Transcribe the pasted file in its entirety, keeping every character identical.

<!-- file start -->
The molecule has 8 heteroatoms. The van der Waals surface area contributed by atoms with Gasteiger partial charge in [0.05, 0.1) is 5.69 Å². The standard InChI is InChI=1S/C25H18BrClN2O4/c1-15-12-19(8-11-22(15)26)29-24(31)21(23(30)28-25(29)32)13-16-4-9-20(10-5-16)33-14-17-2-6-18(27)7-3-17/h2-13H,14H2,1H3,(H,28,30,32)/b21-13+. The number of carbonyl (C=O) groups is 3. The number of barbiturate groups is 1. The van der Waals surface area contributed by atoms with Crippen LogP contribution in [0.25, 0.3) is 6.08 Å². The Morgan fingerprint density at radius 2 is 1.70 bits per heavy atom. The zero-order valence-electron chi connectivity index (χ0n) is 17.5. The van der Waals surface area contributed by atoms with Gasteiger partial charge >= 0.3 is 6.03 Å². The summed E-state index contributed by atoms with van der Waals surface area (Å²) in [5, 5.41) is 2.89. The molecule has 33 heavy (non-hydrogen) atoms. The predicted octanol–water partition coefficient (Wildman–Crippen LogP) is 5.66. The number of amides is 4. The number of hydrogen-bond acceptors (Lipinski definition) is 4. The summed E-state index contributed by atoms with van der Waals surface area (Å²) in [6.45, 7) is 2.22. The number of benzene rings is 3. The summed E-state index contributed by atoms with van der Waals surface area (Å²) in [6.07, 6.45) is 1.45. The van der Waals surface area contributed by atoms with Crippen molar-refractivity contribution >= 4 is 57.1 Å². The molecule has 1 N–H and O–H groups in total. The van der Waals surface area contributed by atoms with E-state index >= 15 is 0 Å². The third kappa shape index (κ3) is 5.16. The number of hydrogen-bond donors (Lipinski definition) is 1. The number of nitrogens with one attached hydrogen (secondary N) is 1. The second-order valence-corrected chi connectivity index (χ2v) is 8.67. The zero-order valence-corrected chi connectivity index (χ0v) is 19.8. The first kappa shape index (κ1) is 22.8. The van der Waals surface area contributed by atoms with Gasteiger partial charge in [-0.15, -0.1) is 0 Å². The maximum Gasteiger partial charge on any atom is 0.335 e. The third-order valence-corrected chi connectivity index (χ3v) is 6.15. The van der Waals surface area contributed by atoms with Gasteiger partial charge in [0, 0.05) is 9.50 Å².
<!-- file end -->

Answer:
The molecule has 8 heteroatoms. The van der Waals surface area contributed by atoms with Gasteiger partial charge in [0.05, 0.1) is 5.69 Å². The standard InChI is InChI=1S/C25H18BrClN2O4/c1-15-12-19(8-11-22(15)26)29-24(31)21(23(30)28-25(29)32)13-16-4-9-20(10-5-16)33-14-17-2-6-18(27)7-3-17/h2-13H,14H2,1H3,(H,28,30,32)/b21-13+. The number of carbonyl (C=O) groups is 3. The number of barbiturate groups is 1. The van der Waals surface area contributed by atoms with Crippen LogP contribution in [0.25, 0.3) is 6.08 Å². The Morgan fingerprint density at radius 2 is 1.70 bits per heavy atom. The zero-order valence-electron chi connectivity index (χ0n) is 17.5. The van der Waals surface area contributed by atoms with Gasteiger partial charge >= 0.3 is 6.03 Å². The summed E-state index contributed by atoms with van der Waals surface area (Å²) in [5, 5.41) is 2.89. The molecule has 33 heavy (non-hydrogen) atoms. The predicted octanol–water partition coefficient (Wildman–Crippen LogP) is 5.66. The number of amides is 4. The number of hydrogen-bond acceptors (Lipinski definition) is 4. The summed E-state index contributed by atoms with van der Waals surface area (Å²) in [6.45, 7) is 2.22. The number of benzene rings is 3. The summed E-state index contributed by atoms with van der Waals surface area (Å²) in [6.07, 6.45) is 1.45. The van der Waals surface area contributed by atoms with Crippen molar-refractivity contribution >= 4 is 57.1 Å². The molecule has 1 N–H and O–H groups in total. The van der Waals surface area contributed by atoms with E-state index >= 15 is 0 Å². The third kappa shape index (κ3) is 5.16. The number of hydrogen-bond donors (Lipinski definition) is 1. The number of nitrogens with one attached hydrogen (secondary N) is 1. The second-order valence-corrected chi connectivity index (χ2v) is 8.67. The zero-order valence-corrected chi connectivity index (χ0v) is 19.8. The first kappa shape index (κ1) is 22.8. The van der Waals surface area contributed by atoms with Gasteiger partial charge in [-0.15, -0.1) is 0 Å². The maximum Gasteiger partial charge on any atom is 0.335 e. The third-order valence-corrected chi connectivity index (χ3v) is 6.15. The van der Waals surface area contributed by atoms with Gasteiger partial charge in [0, 0.05) is 9.50 Å².